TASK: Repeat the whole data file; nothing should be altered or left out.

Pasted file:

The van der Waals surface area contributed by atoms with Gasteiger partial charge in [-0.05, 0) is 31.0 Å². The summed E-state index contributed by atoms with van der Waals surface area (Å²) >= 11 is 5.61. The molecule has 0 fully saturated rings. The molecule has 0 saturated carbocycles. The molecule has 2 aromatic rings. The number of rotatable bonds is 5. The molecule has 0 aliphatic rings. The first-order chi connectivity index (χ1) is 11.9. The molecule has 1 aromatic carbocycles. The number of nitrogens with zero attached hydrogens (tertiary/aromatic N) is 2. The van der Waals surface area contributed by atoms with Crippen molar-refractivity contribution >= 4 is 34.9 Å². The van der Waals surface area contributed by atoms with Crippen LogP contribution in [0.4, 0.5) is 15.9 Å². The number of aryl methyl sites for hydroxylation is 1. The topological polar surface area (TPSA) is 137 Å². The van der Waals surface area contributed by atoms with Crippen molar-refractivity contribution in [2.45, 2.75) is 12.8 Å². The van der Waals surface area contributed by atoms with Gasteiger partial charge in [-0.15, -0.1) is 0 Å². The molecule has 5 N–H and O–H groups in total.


The van der Waals surface area contributed by atoms with Gasteiger partial charge in [-0.05, 0) is 31.0 Å². The summed E-state index contributed by atoms with van der Waals surface area (Å²) >= 11 is 5.61. The molecule has 0 fully saturated rings. The molecule has 0 saturated carbocycles. The molecule has 2 aromatic rings. The number of rotatable bonds is 5. The molecule has 0 aliphatic rings. The first-order chi connectivity index (χ1) is 11.9. The molecule has 1 aromatic carbocycles. The number of nitrogens with zero attached hydrogens (tertiary/aromatic N) is 2. The van der Waals surface area contributed by atoms with Crippen molar-refractivity contribution >= 4 is 34.9 Å². The van der Waals surface area contributed by atoms with Crippen LogP contribution in [0.4, 0.5) is 15.9 Å². The number of aryl methyl sites for hydroxylation is 1. The topological polar surface area (TPSA) is 137 Å². The van der Waals surface area contributed by atoms with Crippen molar-refractivity contribution in [2.45, 2.75) is 12.8 Å². The van der Waals surface area contributed by atoms with Gasteiger partial charge in [-0.15, -0.1) is 0 Å². The molecule has 5 N–H and O–H groups in total.